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|Table 4: Centre for the Environment, Fisheries and Aquaculture Science|
|Number, percentage, amount ( £ )|
|(1) The agency operates a performance related pay scheme that links corporate and individual performance objectives to non-consolidated performance payments. It comprises a CEFAS corporate performance-related payment to all eligible staff, as well as an individual performance related payment element for a smaller proportion of staff, around 40 per cent. The figure quoted represents the percentage of staff who received a corporate non-consolidated performance award.|
|Table 5: Central Science Laboratory (which is now part of the Food Research Agency, created on 1 April 2009)|
|Number, percentage, amount ( £ )|
John McDonnell: To ask the Secretary of State for Environment, Food and Rural Affairs what the (a) average and (b) highest non-consolidated performance related payment for senior civil servants in his Department was in cash terms in each of the last five years. 
Dan Norris: An element of DEFRA's overall pay award is allocated to non-consolidated variable pay related to performance. These payments are used to drive high performance and form part of the pay award for members of staff who demonstrate exceptional performance, for example by exceeding targets set or meeting challenging objectives.
Non-consolidated variable pay awards are funded from within existing pay bill controls, and have to be re-earned each year against predetermined targets and, as such, do not add to future pay bill costs. The percentage of the pay bill set aside for performance-related awards for the SCS is based on recommendations from the independent Senior Salaries Review Body.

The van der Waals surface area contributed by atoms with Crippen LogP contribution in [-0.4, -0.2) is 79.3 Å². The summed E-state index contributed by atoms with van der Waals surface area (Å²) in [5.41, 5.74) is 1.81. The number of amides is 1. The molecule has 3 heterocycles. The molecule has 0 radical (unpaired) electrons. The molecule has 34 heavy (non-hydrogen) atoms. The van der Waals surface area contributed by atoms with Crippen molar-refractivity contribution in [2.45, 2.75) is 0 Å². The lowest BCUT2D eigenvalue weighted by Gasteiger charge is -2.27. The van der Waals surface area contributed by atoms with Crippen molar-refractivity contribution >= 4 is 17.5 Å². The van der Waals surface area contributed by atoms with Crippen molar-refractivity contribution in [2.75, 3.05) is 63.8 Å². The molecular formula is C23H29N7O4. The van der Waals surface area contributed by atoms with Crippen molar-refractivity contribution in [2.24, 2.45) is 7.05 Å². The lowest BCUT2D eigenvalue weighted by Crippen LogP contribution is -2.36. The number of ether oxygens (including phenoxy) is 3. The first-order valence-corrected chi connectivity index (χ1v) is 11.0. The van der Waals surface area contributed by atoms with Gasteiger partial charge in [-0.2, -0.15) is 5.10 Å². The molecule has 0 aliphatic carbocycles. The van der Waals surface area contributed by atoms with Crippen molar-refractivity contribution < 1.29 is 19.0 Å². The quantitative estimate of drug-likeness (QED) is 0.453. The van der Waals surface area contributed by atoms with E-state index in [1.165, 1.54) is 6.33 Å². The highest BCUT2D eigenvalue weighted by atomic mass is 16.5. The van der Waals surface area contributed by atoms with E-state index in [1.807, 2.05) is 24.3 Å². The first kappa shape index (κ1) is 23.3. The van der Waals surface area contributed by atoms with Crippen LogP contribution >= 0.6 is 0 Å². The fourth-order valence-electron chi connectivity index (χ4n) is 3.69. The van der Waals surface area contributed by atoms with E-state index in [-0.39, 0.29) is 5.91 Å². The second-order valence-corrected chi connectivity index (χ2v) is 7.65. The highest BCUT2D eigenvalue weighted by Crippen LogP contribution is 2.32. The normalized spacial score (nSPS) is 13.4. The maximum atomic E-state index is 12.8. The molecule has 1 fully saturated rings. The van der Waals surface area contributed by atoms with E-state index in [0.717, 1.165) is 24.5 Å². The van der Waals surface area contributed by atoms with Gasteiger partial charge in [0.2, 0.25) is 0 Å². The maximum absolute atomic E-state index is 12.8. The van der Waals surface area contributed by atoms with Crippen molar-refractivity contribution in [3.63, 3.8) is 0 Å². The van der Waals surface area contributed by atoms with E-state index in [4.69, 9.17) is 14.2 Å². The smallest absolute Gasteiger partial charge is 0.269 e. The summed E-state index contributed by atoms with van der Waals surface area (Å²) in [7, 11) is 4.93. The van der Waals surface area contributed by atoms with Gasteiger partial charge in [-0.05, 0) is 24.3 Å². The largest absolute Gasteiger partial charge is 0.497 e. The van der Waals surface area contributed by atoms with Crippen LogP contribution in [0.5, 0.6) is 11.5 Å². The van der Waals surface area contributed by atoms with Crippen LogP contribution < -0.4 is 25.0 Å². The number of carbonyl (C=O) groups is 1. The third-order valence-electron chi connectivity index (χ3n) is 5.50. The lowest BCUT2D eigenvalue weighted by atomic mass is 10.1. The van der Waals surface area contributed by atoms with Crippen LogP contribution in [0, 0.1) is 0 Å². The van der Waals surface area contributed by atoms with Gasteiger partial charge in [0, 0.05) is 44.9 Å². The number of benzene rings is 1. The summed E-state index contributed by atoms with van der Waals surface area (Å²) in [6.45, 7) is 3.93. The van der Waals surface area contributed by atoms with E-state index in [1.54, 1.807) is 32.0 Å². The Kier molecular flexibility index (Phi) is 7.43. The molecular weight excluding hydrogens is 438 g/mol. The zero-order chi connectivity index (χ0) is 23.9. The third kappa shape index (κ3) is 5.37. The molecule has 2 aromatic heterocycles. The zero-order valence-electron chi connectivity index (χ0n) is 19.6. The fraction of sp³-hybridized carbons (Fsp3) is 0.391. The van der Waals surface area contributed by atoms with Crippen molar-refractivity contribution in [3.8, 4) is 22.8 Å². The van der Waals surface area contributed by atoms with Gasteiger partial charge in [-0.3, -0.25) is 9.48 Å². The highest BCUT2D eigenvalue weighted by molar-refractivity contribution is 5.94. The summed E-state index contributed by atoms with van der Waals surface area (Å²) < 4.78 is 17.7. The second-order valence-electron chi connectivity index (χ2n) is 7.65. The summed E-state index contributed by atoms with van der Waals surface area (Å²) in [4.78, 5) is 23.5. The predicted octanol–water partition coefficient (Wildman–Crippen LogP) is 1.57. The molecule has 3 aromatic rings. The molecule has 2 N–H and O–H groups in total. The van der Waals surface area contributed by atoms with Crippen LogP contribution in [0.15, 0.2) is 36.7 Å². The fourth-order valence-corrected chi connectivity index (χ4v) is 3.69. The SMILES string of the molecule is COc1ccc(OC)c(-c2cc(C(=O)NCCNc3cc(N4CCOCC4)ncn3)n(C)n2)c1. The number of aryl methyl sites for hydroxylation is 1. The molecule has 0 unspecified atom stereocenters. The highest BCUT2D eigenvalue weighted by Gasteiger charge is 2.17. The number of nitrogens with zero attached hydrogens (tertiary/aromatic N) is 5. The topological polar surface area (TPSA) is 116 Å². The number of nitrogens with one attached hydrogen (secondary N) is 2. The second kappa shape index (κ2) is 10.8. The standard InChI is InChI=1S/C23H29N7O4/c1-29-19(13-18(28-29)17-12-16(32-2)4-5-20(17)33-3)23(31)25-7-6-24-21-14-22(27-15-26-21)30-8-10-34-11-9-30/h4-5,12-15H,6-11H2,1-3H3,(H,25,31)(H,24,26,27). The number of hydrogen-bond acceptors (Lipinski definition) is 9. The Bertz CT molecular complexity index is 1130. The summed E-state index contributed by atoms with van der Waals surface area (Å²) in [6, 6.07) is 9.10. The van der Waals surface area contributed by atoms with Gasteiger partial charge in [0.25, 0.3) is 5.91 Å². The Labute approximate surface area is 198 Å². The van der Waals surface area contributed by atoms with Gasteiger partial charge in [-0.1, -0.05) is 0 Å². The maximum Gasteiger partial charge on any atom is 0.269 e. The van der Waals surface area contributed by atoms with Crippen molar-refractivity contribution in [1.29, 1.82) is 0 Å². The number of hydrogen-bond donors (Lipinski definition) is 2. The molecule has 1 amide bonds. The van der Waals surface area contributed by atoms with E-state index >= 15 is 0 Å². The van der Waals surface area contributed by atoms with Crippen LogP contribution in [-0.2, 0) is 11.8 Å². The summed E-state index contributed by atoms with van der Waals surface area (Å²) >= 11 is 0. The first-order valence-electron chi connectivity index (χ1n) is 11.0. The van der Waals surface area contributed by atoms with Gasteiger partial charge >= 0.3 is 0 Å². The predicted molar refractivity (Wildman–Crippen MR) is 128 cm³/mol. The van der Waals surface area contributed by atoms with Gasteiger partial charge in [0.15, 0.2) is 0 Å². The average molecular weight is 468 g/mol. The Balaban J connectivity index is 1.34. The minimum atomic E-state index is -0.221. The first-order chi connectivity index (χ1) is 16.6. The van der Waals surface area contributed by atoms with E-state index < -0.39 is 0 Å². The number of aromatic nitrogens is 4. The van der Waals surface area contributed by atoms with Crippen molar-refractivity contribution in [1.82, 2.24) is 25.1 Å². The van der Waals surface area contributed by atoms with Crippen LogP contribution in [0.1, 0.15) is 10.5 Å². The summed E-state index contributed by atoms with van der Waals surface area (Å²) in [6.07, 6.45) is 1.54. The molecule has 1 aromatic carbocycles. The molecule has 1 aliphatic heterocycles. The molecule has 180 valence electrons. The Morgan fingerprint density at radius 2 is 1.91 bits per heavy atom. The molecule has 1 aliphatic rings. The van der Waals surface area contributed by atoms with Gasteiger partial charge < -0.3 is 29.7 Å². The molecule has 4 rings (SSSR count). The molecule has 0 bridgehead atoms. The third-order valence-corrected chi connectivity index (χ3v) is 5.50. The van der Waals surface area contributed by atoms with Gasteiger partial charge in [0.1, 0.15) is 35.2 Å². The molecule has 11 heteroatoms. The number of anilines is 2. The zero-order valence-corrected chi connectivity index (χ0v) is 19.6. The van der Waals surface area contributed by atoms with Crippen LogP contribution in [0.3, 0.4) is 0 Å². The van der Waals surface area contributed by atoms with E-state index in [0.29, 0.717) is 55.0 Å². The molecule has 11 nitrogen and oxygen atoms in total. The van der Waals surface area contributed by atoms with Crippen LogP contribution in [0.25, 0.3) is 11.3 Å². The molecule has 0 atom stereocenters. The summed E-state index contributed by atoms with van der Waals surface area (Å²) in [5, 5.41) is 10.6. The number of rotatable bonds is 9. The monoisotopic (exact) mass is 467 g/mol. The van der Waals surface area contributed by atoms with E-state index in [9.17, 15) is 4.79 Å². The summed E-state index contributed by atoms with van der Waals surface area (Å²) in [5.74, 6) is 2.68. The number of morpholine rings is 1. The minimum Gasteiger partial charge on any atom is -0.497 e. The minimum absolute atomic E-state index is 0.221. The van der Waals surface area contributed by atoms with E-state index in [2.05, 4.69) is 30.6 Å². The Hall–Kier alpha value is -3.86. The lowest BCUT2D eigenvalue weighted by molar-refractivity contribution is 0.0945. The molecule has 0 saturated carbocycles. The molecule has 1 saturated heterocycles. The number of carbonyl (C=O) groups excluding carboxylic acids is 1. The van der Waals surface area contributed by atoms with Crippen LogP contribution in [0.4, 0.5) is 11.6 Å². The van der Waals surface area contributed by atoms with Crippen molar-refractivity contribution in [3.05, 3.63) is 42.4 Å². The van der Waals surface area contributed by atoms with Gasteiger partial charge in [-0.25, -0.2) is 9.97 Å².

The following table details the average and the maximum payment for a non-consolidated variable pay award, to senior civil servants, awarded under the DEFRA standard pay and performance management process for the five most recent performance years for which the relevant payments have been published in the Department's accounts. The data cover senior civil servants in core-DEFRA and its executive agencies (Animal Health, Veterinary Medicines Directorate, Marine and Fisheries Agency, Rural Payments Agency, Veterinary Laboratories Agency, Centre for the Environment, Fisheries and Aquaculture Science and the Food and Environment Research Agency.
Gregory Barker: To ask the Secretary of State for Environment, Food and Rural Affairs what (a) statutory instruments and (b) other regulations his Department has brought forward in the 2005 Parliament to meet obligations arising from EU law. 
Dan Norris: Central records of statutory instruments made under specific powers have only been maintained by the Statutory Instruments Registrar since 2001. There are no central records maintained of "other regulations". Since that time my Department has made 445 statutory instruments to meet obligations arising from EU Law, under powers contained in the European Communities Act 1972
DEFRA has maintained internal statistics on statutory instruments for the years 2007, 2008 and 2009, but not "other regulations", made in connection with obligations arising from EU law. These statistics do not distinguish between those made under the European Communities Act 1972 and other powers, or between those that implement EU Law and those otherwise connected with it (e.g. fees).
Mr. Drew: To ask the Secretary of State for Environment, Food and Rural Affairs what criteria Natural England has put in place in order to enable landowners to be paid through the single payment scheme to permit the introduction of flood alleviation schemes. 
Mr. Swayne: To ask the Secretary of State for Environment, Food and Rural Affairs what the outcome was of the Government's application to the European Commission for a derogation from the nitrogen oxide limits around Heathrow Airport.